Dry mouth or Xerostomia

Most antidepressants can cause dry mouth. Dental management of a patient with dry mouth requires:

  • Increased dental recalls for oral hygiene instructions, fluoride application and early intervention.
  • Use of artificial saliva products.
  • Drinking water or any type of sugarless drink throughout the day.
  • Cutting down on caffeinated beverages, alcohol, and tobacco because they contribute to a dry mouth.
  • Sugarless candy or gum can promote saliva production.
  • Salty and spicy foods can cause pain to an already dry mouth.
  • Use a humidifier at night.

Grinding of the teeth or Bruxism

It is occasionally seen with antipsychotics, antidepressants. Bruxism involves grinding of the teeth, and leads to excessive dental attrition. The complications can be reduced by the use of an occlusal splint.

Surgical bleeding

Antidepressants and some anticonvulsant drugs, can impairs platelet aggregation which can potentiate surgical bleeding and this may occur in dental patients.

Drug-induced excess salivation Excess saliva may compromise dental materials during dental treatment and create a difficult working environment for the dentist and pose a risk of aspiration. Anticholinergic drugs can be used for patients suffering hyper salivation, before dental work, in addition to standard measures for maintaining a dry field.

Enlarging Gums Also known as Gingival Overgrowth, the Enlarging Gums are caused by the Immunosuppressant Drugs, Calcium Channel Blockers, and Anti-seizure Medications etc.

Preventing side effects of medications

It is not advisable to stop the medications for the fear of the side effects affecting the oral health adversely. What is required is that you let your dentist know that you are taking these medications. Also, you should inform your doctor or physician if you are experiencing any side effects.

Extractions of Wisdom Teeth

By Dr. Sepi Fatahi

Wisdom teeth may not need to be removed if they are:

  • Healthy
  • Grown in completely (fully erupted)
  • Positioned correctly and biting properly with their opposite teeth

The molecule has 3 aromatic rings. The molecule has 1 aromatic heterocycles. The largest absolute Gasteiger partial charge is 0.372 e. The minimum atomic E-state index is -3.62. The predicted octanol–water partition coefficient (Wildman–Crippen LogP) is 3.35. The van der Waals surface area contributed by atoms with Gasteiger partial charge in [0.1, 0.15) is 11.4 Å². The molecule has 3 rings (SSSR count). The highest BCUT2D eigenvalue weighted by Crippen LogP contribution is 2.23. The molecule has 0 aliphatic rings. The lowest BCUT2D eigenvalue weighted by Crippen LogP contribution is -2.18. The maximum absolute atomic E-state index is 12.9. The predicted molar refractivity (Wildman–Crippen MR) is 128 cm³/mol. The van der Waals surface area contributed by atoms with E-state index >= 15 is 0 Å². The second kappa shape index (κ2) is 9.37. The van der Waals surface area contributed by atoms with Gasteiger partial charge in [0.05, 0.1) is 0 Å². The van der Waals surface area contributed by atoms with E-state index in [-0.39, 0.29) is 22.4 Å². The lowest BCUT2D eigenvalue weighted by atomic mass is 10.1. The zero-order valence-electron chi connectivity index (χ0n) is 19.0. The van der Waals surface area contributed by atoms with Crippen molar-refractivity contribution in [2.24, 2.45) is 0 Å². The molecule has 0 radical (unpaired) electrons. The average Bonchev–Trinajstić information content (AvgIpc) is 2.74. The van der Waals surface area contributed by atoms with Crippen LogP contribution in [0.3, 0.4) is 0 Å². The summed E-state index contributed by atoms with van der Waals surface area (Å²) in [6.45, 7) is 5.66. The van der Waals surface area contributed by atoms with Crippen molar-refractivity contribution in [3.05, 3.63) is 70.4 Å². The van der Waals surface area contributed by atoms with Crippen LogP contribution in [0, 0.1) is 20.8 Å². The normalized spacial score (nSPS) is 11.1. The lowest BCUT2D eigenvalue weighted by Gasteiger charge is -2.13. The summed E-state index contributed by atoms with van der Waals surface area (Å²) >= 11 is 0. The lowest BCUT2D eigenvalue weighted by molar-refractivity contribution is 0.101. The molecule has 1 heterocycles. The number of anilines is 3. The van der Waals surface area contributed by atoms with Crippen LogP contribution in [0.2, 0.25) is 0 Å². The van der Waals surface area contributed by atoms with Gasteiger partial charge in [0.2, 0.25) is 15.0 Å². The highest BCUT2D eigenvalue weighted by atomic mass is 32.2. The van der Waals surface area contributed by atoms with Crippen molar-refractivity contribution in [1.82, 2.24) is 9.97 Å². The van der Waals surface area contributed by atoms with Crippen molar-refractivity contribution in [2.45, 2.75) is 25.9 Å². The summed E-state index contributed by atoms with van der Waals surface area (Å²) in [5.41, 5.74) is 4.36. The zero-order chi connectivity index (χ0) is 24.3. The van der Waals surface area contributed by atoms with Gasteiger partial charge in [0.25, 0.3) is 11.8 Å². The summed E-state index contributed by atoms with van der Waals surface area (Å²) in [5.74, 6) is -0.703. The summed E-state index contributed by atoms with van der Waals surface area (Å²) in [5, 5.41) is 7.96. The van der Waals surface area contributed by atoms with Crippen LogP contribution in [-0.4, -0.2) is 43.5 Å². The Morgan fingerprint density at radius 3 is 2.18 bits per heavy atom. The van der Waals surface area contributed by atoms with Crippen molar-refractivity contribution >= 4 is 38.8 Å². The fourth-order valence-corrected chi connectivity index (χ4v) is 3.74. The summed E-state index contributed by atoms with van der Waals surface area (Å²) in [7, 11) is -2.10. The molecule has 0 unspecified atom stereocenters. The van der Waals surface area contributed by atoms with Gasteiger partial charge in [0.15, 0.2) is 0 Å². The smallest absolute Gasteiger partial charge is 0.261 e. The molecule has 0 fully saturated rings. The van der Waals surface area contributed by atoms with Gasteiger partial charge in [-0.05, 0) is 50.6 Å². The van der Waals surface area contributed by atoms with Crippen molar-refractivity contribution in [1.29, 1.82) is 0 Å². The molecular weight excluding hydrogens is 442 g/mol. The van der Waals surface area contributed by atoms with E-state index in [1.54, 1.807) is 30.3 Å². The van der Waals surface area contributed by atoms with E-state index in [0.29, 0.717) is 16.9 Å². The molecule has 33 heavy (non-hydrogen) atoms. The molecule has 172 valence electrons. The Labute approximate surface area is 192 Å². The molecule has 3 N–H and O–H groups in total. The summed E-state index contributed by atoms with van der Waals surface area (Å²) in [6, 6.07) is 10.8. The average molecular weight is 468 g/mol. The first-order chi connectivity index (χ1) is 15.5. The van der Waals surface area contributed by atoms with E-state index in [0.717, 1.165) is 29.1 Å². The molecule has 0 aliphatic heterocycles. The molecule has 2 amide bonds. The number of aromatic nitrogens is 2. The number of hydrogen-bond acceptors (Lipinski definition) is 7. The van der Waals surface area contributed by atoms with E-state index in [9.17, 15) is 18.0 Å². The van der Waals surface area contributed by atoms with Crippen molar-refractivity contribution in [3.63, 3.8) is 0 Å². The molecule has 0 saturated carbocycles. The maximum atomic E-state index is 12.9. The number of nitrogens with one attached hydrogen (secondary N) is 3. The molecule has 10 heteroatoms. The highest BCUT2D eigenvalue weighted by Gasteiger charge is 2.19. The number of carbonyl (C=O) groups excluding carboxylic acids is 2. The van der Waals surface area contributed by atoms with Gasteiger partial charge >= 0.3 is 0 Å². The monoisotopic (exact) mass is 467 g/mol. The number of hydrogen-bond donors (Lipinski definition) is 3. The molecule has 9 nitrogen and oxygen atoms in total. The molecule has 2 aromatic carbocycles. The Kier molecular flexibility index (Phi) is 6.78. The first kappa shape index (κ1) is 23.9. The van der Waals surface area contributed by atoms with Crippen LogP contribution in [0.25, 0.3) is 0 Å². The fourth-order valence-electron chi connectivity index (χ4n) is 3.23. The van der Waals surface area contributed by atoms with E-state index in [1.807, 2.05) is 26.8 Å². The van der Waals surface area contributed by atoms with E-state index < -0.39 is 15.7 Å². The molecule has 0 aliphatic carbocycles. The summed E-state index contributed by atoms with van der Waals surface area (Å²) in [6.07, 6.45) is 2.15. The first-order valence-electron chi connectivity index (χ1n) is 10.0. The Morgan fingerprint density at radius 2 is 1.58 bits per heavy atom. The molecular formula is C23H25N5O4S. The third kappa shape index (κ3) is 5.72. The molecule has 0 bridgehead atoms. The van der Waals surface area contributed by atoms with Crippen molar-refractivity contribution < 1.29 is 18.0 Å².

• Able to be cleaned as part of daily hygiene practice
  • Many times, however, wisdom teeth — the third molars in the very back of your mouth — don’t have room to grow properly and can cause problems. Erupting wisdom teeth can grow at various angles in the jaw, sometimes even horizontally.

Sometimes wisdom teeth only partially emerge through the gums. Other times, they remain completely hidden. Wisdom teeth that aren’t able to emerge normally become impacted, or trapped, within your jaw.

If the wisdom teeth emerge partially through the gums, a passageway is created, which can cause problems. And because this area is hard to see and clean, it can become a magnet for bacteria that cause gum disease and oral infection.

Some dentists recommend removing wisdom teeth if they don’t fully emerge or if they grow near the nerve of the lower jaw. Many dentists believe it’s better to remove wisdom teeth before the roots are fully formed, when someone is younger and more likely to recover faster from surgery. This is why some young adults have their wisdom teeth pulled before the teeth cause problems and become more firmly rooted in the jaw.

According to the American Dental Association, wisdom teeth removal may be necessary if you experience changes in the area of those teeth, such as:

  • Pain
  • Repeated infection of soft tissue behind the lower last tooth
  • Cysts (fluid-filled sacs)
  • Tumors
  • Damage to nearby teeth
  • Gum disease
  • Extensive tooth decay

The decision to remove wisdom teeth isn’t always clear. Talk to your dentist or an oral surgeon about the position and health of your wisdom teeth and what’s best for your situation.